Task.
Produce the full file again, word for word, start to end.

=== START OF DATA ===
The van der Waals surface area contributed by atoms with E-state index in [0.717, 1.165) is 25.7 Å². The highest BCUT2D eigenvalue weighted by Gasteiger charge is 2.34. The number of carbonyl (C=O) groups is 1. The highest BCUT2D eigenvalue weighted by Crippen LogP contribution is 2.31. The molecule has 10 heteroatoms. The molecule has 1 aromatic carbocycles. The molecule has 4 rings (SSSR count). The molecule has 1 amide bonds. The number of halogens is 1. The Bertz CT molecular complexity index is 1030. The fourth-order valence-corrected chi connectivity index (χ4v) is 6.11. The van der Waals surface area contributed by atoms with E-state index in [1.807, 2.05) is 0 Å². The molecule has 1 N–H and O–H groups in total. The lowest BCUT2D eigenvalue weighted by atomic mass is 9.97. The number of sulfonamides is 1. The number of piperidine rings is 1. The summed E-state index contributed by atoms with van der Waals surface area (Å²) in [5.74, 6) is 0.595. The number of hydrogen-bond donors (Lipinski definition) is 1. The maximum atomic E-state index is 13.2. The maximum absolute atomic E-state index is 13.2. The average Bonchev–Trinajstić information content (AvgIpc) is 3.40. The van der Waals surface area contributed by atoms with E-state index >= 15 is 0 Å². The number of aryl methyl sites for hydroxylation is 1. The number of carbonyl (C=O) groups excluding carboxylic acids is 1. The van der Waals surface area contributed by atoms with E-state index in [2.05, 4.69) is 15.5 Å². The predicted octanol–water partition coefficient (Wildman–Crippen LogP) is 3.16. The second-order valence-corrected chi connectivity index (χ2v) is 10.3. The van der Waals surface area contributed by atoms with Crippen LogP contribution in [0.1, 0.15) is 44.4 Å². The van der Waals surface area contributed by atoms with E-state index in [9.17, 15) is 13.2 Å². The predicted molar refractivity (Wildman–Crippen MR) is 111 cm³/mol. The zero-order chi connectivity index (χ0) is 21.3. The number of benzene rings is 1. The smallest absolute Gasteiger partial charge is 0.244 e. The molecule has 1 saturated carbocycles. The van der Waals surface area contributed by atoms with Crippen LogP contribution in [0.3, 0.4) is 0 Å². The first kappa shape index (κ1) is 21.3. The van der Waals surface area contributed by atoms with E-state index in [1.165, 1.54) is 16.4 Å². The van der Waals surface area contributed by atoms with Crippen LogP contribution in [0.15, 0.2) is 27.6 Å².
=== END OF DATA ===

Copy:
The van der Waals surface area contributed by atoms with E-state index in [0.717, 1.165) is 25.7 Å². The highest BCUT2D eigenvalue weighted by Gasteiger charge is 2.34. The number of carbonyl (C=O) groups is 1. The highest BCUT2D eigenvalue weighted by Crippen LogP contribution is 2.31. The molecule has 10 heteroatoms. The molecule has 1 aromatic carbocycles. The molecule has 4 rings (SSSR count). The molecule has 1 amide bonds. The number of halogens is 1. The Bertz CT molecular complexity index is 1030. The fourth-order valence-corrected chi connectivity index (χ4v) is 6.11. The van der Waals surface area contributed by atoms with E-state index in [1.807, 2.05) is 0 Å². The molecule has 1 N–H and O–H groups in total. The lowest BCUT2D eigenvalue weighted by atomic mass is 9.97. The number of sulfonamides is 1. The number of piperidine rings is 1. The summed E-state index contributed by atoms with van der Waals surface area (Å²) in [5.74, 6) is 0.595. The number of hydrogen-bond donors (Lipinski definition) is 1. The maximum atomic E-state index is 13.2. The maximum absolute atomic E-state index is 13.2. The average Bonchev–Trinajstić information content (AvgIpc) is 3.40. The van der Waals surface area contributed by atoms with E-state index >= 15 is 0 Å². The number of aryl methyl sites for hydroxylation is 1. The number of carbonyl (C=O) groups excluding carboxylic acids is 1. The van der Waals surface area contributed by atoms with E-state index in [2.05, 4.69) is 15.5 Å². The predicted octanol–water partition coefficient (Wildman–Crippen LogP) is 3.16. The second-order valence-corrected chi connectivity index (χ2v) is 10.3. The van der Waals surface area contributed by atoms with Crippen LogP contribution in [0.1, 0.15) is 44.4 Å². The van der Waals surface area contributed by atoms with E-state index in [9.17, 15) is 13.2 Å². The predicted molar refractivity (Wildman–Crippen MR) is 111 cm³/mol. The zero-order chi connectivity index (χ0) is 21.3. The number of benzene rings is 1. The smallest absolute Gasteiger partial charge is 0.244 e. The molecule has 1 saturated carbocycles. The van der Waals surface area contributed by atoms with Crippen LogP contribution in [0.3, 0.4) is 0 Å². The first kappa shape index (κ1) is 21.3. The van der Waals surface area contributed by atoms with E-state index in [1.165, 1.54) is 16.4 Å². The van der Waals surface area contributed by atoms with Crippen LogP contribution in [0.15, 0.2) is 27.6 Å².